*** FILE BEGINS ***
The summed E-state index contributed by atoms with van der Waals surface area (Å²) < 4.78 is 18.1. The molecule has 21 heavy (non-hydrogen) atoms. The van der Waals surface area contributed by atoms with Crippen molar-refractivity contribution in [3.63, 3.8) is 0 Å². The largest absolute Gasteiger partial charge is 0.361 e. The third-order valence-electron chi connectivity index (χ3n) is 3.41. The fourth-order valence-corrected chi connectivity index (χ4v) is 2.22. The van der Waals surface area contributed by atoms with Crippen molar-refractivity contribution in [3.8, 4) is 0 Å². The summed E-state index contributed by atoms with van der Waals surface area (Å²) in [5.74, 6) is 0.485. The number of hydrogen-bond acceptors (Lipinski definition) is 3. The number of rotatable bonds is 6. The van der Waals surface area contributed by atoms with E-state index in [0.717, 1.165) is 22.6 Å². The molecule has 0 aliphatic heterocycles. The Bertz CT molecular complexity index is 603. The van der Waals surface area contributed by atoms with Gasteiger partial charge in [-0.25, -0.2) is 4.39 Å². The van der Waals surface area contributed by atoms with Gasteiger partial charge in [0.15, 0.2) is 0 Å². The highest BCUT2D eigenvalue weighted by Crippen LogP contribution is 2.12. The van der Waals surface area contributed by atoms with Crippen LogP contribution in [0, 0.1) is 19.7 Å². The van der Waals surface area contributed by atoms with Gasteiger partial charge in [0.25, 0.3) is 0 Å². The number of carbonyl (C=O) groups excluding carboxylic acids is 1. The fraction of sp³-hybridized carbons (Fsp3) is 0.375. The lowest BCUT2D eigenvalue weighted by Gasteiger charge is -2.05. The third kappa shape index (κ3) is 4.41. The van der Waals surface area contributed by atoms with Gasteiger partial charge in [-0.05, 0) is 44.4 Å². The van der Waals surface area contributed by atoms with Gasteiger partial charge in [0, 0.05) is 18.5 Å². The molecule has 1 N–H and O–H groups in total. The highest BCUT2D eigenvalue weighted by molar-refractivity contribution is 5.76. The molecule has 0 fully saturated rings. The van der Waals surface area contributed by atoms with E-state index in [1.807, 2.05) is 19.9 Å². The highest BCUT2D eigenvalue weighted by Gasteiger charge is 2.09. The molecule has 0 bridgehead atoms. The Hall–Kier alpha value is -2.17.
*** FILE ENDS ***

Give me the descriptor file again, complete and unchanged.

The summed E-state index contributed by atoms with van der Waals surface area (Å²) < 4.78 is 18.1. The molecule has 21 heavy (non-hydrogen) atoms. The van der Waals surface area contributed by atoms with Crippen molar-refractivity contribution in [3.63, 3.8) is 0 Å². The largest absolute Gasteiger partial charge is 0.361 e. The third-order valence-electron chi connectivity index (χ3n) is 3.41. The fourth-order valence-corrected chi connectivity index (χ4v) is 2.22. The van der Waals surface area contributed by atoms with Crippen molar-refractivity contribution in [3.8, 4) is 0 Å². The summed E-state index contributed by atoms with van der Waals surface area (Å²) in [5.74, 6) is 0.485. The number of hydrogen-bond acceptors (Lipinski definition) is 3. The number of rotatable bonds is 6. The van der Waals surface area contributed by atoms with E-state index in [0.717, 1.165) is 22.6 Å². The molecule has 0 aliphatic heterocycles. The Bertz CT molecular complexity index is 603. The van der Waals surface area contributed by atoms with Gasteiger partial charge in [-0.25, -0.2) is 4.39 Å². The van der Waals surface area contributed by atoms with Gasteiger partial charge in [0.15, 0.2) is 0 Å². The highest BCUT2D eigenvalue weighted by Crippen LogP contribution is 2.12. The van der Waals surface area contributed by atoms with Crippen LogP contribution in [0, 0.1) is 19.7 Å². The van der Waals surface area contributed by atoms with Gasteiger partial charge in [0.25, 0.3) is 0 Å². The number of carbonyl (C=O) groups excluding carboxylic acids is 1. The fraction of sp³-hybridized carbons (Fsp3) is 0.375. The lowest BCUT2D eigenvalue weighted by Gasteiger charge is -2.05. The third kappa shape index (κ3) is 4.41. The van der Waals surface area contributed by atoms with Gasteiger partial charge in [-0.05, 0) is 44.4 Å². The van der Waals surface area contributed by atoms with Gasteiger partial charge in [0, 0.05) is 18.5 Å². The molecule has 1 N–H and O–H groups in total. The highest BCUT2D eigenvalue weighted by molar-refractivity contribution is 5.76. The molecule has 0 fully saturated rings. The van der Waals surface area contributed by atoms with E-state index in [1.807, 2.05) is 19.9 Å². The highest BCUT2D eigenvalue weighted by Gasteiger charge is 2.09. The molecule has 0 bridgehead atoms. The Hall–Kier alpha value is -2.17.